Sunday, February 14, 2010

¿Donde está el fin del universo?

Have you heard of Agua de Valencia? It’s really one of the more delicious drinks ever invented. Ashley, Laura and I discovered this Friday night. Fresh squeezed orange juice, white wine, and vodka. The bar around the corner is famous for it, and one can see why easily. It comes in a big glass jar and lots of pulp sticks to the surface of the container as you pour it. I had the best time with Ashley and Laura. We sat around a table for nearly three hours. We laughed over everything and talked about how surreally incredible the trip has been so far. We danced and sang the words to the funny selection of American songs that came on.  We talked to the people next to us, and met a really cool girl from the city of Buñot, where the largest tomato fight in the world takes place every summer.

The next morning, Ashley and I met Ken, the old man tutor, at the café for a Spanish lesson. It was so funny to talk to him about the things we noticed around us, the differences and similarities, the people and their customs. He nearly fell out of his chair when we started talking about grits. He hadn’t heard the word in over fifteen years, since he was in Atlanta last. He missed them even more than we did. He asked funny questions to prompt us speaking, like “Where does the universe end?” We asked him something we had been wanting to know. The young people hold a certain unexplainable reputation about American girls. They think we are crazy. We ask them what kind of crazy, and they cannot explain it.  Ken says that American girls, and guys for that matter, have a tendency to think more. He was not insulting in any way to the Spanish, but was just stating it as a cultural fact. There are things about the Spanish culture, like their strict eating times, that are cemented into daily lives by tradition over dozens of generations. Everyone eats at two o’clock in the afternoon, everyone. When do we eat in America, he asked. When we are hungry, we answered. He said that’s what makes us crazy! I never really realized this about America. I have so much freedom and liberty on a daily basis that I don’t even think about. Strict cultural binds do not hold me back from small things that are simply second nature here, like when to eat, or from big things, like career choices. I have the option to think about anything I want at any time, and I could even write it down and then publish it if I wish. I can take any classes I want and groom them to fit my own personal goals. If independent thinking is what makes me a crazy American girl, then sign me up for the loony bin.

MTV Valencia Winter was last night. The Arctic Monkeys played. I had no idea how big they were in Europe. I haven’t heard their name in the states in over five years. There were at least 20,000 people at the free concert they gave. Masses and masses of people. The stage was in the middle of the architecturally modern and space-ship-like complex I wrote about earlier. There were five of us in my group, and we were actually really close to the stage. There were giant TV screens and the light show was incredible. Apparently the lead singer is half of the biggest celebrity couple in Britain and most of Europe. This was one of the coolest places I ever seen a concert. We were surrounded on our sides by two giant white stunning buildings, with their undulating lines. Purple lights shone on them. Behind us was the giant sculpture that looks like a mix between a sail boat and a harp. Beyond that more buildings. I can't imagine what it would be like to play there, considering how incredible it was to be in the audience. It was so interesting to see the differences between huge concerts here and huge concerts in the states. The chatter you hear between bands sounds different. The people are so much shorter, we felt like giants. The fist pump is a classic move to accompany any dancing at American shows, and here everyone holds up one finger, pointing up, while dancing. Another very strange thing: the Spanish people speak English with a British accent. We had noticed this before when one of our teachers spoke English. But it was more pronounced than ever when the crowd started chanting “Auu-teeck Moon-kees! Auu-teeck Moon-kees!” Definitely one of the best concerts I have ever been too and I don’t even particularly like the music.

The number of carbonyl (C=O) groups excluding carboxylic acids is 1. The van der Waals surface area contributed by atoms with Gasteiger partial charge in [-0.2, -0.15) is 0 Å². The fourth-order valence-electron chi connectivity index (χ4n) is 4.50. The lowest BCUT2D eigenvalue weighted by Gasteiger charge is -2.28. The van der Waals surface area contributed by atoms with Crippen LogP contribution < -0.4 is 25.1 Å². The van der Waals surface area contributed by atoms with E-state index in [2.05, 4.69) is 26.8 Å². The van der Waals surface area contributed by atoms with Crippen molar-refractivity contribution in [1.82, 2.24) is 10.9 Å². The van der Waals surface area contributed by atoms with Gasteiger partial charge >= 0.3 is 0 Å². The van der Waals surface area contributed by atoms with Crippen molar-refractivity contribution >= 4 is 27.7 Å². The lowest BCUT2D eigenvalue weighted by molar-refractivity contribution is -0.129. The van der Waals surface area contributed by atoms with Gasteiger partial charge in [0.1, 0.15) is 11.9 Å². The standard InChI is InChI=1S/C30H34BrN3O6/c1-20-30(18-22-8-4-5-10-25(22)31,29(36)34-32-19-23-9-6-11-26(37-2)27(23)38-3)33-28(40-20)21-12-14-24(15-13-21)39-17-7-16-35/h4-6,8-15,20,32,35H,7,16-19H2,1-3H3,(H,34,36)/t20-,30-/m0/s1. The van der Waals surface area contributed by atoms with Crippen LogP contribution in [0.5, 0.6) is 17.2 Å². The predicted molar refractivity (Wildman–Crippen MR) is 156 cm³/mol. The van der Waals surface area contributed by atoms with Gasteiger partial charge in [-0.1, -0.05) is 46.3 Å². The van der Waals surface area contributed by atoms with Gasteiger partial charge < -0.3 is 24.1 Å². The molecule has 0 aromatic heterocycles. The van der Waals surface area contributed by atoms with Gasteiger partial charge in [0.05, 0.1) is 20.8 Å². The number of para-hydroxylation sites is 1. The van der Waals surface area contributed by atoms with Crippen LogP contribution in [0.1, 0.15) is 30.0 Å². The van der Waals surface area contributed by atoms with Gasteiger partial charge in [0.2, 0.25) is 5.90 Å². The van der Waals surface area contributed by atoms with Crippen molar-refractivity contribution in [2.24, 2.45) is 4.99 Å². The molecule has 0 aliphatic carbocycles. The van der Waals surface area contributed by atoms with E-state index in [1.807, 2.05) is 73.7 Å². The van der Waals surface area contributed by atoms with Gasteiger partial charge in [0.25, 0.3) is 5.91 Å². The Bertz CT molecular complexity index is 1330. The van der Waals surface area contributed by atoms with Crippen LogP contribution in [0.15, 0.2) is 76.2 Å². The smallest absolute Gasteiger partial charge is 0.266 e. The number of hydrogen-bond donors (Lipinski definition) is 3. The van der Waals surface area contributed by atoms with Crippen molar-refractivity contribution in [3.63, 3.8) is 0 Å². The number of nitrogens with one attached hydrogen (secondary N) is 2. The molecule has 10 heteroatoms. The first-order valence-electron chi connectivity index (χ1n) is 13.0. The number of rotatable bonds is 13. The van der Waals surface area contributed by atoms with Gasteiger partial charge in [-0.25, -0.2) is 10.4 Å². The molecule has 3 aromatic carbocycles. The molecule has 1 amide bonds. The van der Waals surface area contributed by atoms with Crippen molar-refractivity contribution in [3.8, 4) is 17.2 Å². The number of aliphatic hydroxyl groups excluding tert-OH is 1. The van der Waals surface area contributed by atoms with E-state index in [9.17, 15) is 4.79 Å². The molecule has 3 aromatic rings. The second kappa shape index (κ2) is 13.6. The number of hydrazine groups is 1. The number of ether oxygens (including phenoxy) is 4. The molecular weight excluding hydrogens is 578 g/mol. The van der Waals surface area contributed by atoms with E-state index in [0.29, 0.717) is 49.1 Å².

This morning the park was lively. Sunday mornings are perfect for going to the park. In Athens it’s really hard for me to go running because of all those hills, but here it’s nice and flat and everyone is running and the park is so nice and there is so much to look at and I feel invigorated by it. There is a main path through the park but there are four or five subsequent paths running parallel to the main one. It’s quite a task to navigate. Is one for dog walkers? Is one for bikers? Is one for people with children? The fact that there is a set pattern is obvious, but the pattern itself is not clear. There is construction going on in the plaza I run through to get to the park. The chaos of the machines and the vibrations from the jack hammers on the marble sidewalks have caused oranges to fall from the orange trees that line the middle of the plaza. Many of the fallen ones bust on impact with the hard ground while others get stomped on by the people working their way to the other side of the construction zone.  You can smell the oranges from 200 feet away; their scent fills the air around the plaza. 

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